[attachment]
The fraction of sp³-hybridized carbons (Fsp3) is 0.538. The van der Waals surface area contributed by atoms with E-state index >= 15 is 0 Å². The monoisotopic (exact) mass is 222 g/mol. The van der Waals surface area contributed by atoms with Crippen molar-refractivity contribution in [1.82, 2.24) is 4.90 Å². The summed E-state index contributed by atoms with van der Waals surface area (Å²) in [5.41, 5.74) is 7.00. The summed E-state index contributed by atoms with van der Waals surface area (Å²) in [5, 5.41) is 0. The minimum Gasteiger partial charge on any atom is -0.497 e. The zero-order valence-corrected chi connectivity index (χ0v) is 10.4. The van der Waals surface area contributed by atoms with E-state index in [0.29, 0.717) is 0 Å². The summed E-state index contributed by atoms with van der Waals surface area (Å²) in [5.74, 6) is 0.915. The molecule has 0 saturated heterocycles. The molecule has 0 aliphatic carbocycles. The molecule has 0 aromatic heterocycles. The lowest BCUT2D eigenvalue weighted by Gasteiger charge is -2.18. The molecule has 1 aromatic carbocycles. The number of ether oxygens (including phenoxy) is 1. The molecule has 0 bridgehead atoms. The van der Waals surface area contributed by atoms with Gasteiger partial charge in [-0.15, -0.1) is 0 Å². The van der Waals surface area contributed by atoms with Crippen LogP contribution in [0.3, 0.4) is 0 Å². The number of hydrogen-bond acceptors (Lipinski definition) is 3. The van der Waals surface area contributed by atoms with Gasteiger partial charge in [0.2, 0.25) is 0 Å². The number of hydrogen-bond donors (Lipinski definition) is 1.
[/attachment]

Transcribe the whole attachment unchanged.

The fraction of sp³-hybridized carbons (Fsp3) is 0.538. The van der Waals surface area contributed by atoms with E-state index >= 15 is 0 Å². The monoisotopic (exact) mass is 222 g/mol. The van der Waals surface area contributed by atoms with Crippen molar-refractivity contribution in [1.82, 2.24) is 4.90 Å². The summed E-state index contributed by atoms with van der Waals surface area (Å²) in [5.41, 5.74) is 7.00. The summed E-state index contributed by atoms with van der Waals surface area (Å²) in [5, 5.41) is 0. The minimum Gasteiger partial charge on any atom is -0.497 e. The zero-order valence-corrected chi connectivity index (χ0v) is 10.4. The van der Waals surface area contributed by atoms with E-state index in [0.29, 0.717) is 0 Å². The summed E-state index contributed by atoms with van der Waals surface area (Å²) in [5.74, 6) is 0.915. The molecule has 0 saturated heterocycles. The molecule has 0 aliphatic carbocycles. The molecule has 0 aromatic heterocycles. The lowest BCUT2D eigenvalue weighted by Gasteiger charge is -2.18. The molecule has 1 aromatic carbocycles. The number of ether oxygens (including phenoxy) is 1. The molecule has 0 bridgehead atoms. The van der Waals surface area contributed by atoms with Gasteiger partial charge in [-0.15, -0.1) is 0 Å². The van der Waals surface area contributed by atoms with Crippen LogP contribution in [0.3, 0.4) is 0 Å². The number of hydrogen-bond acceptors (Lipinski definition) is 3. The van der Waals surface area contributed by atoms with Gasteiger partial charge in [0.2, 0.25) is 0 Å². The number of hydrogen-bond donors (Lipinski definition) is 1.